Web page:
Gadd, Holly

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Objective: Invasive mechanical ventilation (IMV) is lifesaving and one of the most common interventions implemented in the intensive care unit (ICU). More than half of the patients in the ICU require IMV within the first 24 hours after ICU admission. This project aimed to evaluate and predict the mortality rate of hospitalized patients on IMV by examining their risk factors, such as patient demographic characteristics, disease status, social environment, and discharge status.

Methods: The National Inpatient Sample (NIS) database 2016 was used to identify patients requiring IMV. Mortality was the dependent variable. Independent variables had four major categories. First, patients’ demographic characteristics which contained two categories, non-modifiable risk factors (age, age groups, gender, and race), and socioeconomic status (income and primary expected payer). Second, disease status including principal physical diagnosis, duration of mechanical ventilation, and modifiable risk factors (malnutrition, obesity, ETOH abuse, nicotine abuse, and opioids abuse). Third, social environment which included admission status and hospital stratum. Admission status included weekdays versus weekend admission, indication of ED service, and elective versus non-elective services. The final category was discharge status, which included total cost of hospital service and length of stay. Total of 601 patients were selected.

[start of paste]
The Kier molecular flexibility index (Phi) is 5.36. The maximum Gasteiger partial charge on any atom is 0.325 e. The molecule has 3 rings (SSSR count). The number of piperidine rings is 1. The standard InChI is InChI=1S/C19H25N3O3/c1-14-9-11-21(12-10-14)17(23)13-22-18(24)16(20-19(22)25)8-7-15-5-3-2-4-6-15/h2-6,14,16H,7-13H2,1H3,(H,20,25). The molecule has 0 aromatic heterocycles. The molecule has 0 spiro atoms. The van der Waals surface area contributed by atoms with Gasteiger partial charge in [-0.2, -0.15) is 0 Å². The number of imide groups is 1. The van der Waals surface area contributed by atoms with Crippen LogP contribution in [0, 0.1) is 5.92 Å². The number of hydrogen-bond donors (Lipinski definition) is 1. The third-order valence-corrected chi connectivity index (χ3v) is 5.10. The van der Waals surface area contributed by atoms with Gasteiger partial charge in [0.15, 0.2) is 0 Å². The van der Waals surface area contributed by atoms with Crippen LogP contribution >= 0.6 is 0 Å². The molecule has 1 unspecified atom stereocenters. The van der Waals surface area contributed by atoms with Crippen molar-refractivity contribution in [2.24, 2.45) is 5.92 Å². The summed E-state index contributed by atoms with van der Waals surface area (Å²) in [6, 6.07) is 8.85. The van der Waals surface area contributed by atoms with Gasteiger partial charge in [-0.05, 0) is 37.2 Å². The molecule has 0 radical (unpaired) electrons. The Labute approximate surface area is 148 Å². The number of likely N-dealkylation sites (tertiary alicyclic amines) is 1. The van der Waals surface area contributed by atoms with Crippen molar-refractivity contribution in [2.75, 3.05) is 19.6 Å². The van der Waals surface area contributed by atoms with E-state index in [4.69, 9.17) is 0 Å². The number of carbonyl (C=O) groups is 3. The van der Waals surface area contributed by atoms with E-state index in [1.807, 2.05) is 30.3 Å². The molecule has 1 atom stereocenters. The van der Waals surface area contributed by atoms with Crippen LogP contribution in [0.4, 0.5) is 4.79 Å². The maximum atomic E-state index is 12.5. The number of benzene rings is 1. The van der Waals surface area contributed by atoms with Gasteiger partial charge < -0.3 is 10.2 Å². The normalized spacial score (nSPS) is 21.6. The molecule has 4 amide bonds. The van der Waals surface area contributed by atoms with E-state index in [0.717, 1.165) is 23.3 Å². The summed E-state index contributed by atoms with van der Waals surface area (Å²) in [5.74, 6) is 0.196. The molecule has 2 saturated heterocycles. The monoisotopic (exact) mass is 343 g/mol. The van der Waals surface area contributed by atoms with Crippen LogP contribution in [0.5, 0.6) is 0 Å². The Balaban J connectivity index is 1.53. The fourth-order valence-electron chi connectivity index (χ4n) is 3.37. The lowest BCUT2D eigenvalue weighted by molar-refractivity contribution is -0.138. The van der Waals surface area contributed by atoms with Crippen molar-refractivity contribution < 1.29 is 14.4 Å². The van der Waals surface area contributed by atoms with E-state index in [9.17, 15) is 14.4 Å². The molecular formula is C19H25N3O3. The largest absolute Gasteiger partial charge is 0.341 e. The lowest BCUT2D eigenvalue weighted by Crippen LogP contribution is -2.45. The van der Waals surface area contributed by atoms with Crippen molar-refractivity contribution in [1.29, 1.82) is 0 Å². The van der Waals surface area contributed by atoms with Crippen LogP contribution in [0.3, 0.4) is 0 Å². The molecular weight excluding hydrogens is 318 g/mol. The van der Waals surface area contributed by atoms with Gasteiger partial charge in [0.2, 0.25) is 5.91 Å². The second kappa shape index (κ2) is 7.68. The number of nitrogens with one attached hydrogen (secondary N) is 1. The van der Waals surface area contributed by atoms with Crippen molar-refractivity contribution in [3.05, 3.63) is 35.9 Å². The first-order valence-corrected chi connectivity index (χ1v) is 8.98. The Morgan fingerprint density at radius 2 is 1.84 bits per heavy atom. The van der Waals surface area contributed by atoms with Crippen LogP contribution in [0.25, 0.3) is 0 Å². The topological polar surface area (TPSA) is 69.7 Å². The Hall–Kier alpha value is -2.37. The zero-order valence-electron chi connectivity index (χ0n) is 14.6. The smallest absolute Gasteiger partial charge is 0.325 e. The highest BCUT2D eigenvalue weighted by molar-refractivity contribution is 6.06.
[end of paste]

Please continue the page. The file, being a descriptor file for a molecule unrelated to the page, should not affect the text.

Results: Four variables which included found to be independent predictors of mortality among patients on ventilators. These were age, pulmonary embolism (PE), Pneumonia (PNA), and indication of emergency department (ED). The logistic regression model was statistically significance, χ2(7) = 53.59, p = 0.00 (p < 0.005). The model explained 14.5% (Nagelkerke R2) of the variance in those who died during hospitalization and correctly classified 83.7% of cases. Sensitivity was 3.1%, specificity was 99.2%, positive predictive value was 42.9% and negative predictive value was 84.2%. Principal physical diagnosis of pulmonary embolism had 7.02 times (OR=7.02, CI =1.89-26.07, p = 0.00) higher odds to cause death during hospitalization than respiratory failure. Furthermore, principal physical diagnosis of pneumonia had 2.38 times (OR= 2.38, CI =1.15-4.92, p = 0.02) higher odds to cause death during hospitalization than respiratory failure. Increasing age was associated with an increased likelihood of death during hospitalization among patients on IMV (OR= 1.04, CI =1.03 – 1.06, p = 0.00). No indication of ED service was associated with a reduction (OR=0.53, CI =0.29 – 0.95, p = 0.03) in the likelihood of death during hospitalization compare to indication of ED service.

Conclusion: Age, age group, race, primary expected payer, principal physical diagnosis, length of IMV, and modifiable risk factors were significantly associated with in-hospital mortality among patients on IMV. Only age, PE, pneumonia, and indication of ED service could predict in-hospital mortality among patients on IMV. A clear understanding of these risk factors is integral for an appropriate and timely management and further to improve patients’ outcomes.